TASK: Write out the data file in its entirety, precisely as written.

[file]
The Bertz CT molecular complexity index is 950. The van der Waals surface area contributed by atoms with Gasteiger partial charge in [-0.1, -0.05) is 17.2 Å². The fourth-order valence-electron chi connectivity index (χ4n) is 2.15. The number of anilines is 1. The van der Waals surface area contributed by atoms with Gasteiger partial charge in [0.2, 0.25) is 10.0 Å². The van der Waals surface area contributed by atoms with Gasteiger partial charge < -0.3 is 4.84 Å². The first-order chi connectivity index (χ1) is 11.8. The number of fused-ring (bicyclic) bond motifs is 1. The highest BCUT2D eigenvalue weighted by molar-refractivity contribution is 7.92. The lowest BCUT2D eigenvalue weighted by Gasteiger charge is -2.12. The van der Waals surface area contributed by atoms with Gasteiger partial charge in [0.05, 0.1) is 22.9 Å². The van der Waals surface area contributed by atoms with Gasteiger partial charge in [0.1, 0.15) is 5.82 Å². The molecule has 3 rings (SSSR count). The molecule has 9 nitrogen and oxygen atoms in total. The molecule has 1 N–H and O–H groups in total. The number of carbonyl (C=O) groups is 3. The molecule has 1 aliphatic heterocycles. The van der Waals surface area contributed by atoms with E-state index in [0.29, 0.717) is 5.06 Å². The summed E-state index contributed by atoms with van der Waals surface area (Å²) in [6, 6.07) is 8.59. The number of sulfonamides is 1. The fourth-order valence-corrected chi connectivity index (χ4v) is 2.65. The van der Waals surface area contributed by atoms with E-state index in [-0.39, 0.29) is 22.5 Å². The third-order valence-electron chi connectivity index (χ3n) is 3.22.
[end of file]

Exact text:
The Bertz CT molecular complexity index is 950. The van der Waals surface area contributed by atoms with Gasteiger partial charge in [-0.1, -0.05) is 17.2 Å². The fourth-order valence-electron chi connectivity index (χ4n) is 2.15. The number of anilines is 1. The van der Waals surface area contributed by atoms with Gasteiger partial charge in [0.2, 0.25) is 10.0 Å². The van der Waals surface area contributed by atoms with Gasteiger partial charge < -0.3 is 4.84 Å². The first-order chi connectivity index (χ1) is 11.8. The number of fused-ring (bicyclic) bond motifs is 1. The highest BCUT2D eigenvalue weighted by molar-refractivity contribution is 7.92. The lowest BCUT2D eigenvalue weighted by Gasteiger charge is -2.12. The van der Waals surface area contributed by atoms with Gasteiger partial charge in [0.05, 0.1) is 22.9 Å². The van der Waals surface area contributed by atoms with Gasteiger partial charge in [0.1, 0.15) is 5.82 Å². The molecule has 3 rings (SSSR count). The molecule has 9 nitrogen and oxygen atoms in total. The molecule has 1 N–H and O–H groups in total. The number of carbonyl (C=O) groups is 3. The molecule has 1 aliphatic heterocycles. The van der Waals surface area contributed by atoms with E-state index in [0.29, 0.717) is 5.06 Å². The summed E-state index contributed by atoms with van der Waals surface area (Å²) in [6, 6.07) is 8.59. The number of sulfonamides is 1. The fourth-order valence-corrected chi connectivity index (χ4v) is 2.65. The van der Waals surface area contributed by atoms with E-state index in [-0.39, 0.29) is 22.5 Å². The third-order valence-electron chi connectivity index (χ3n) is 3.22.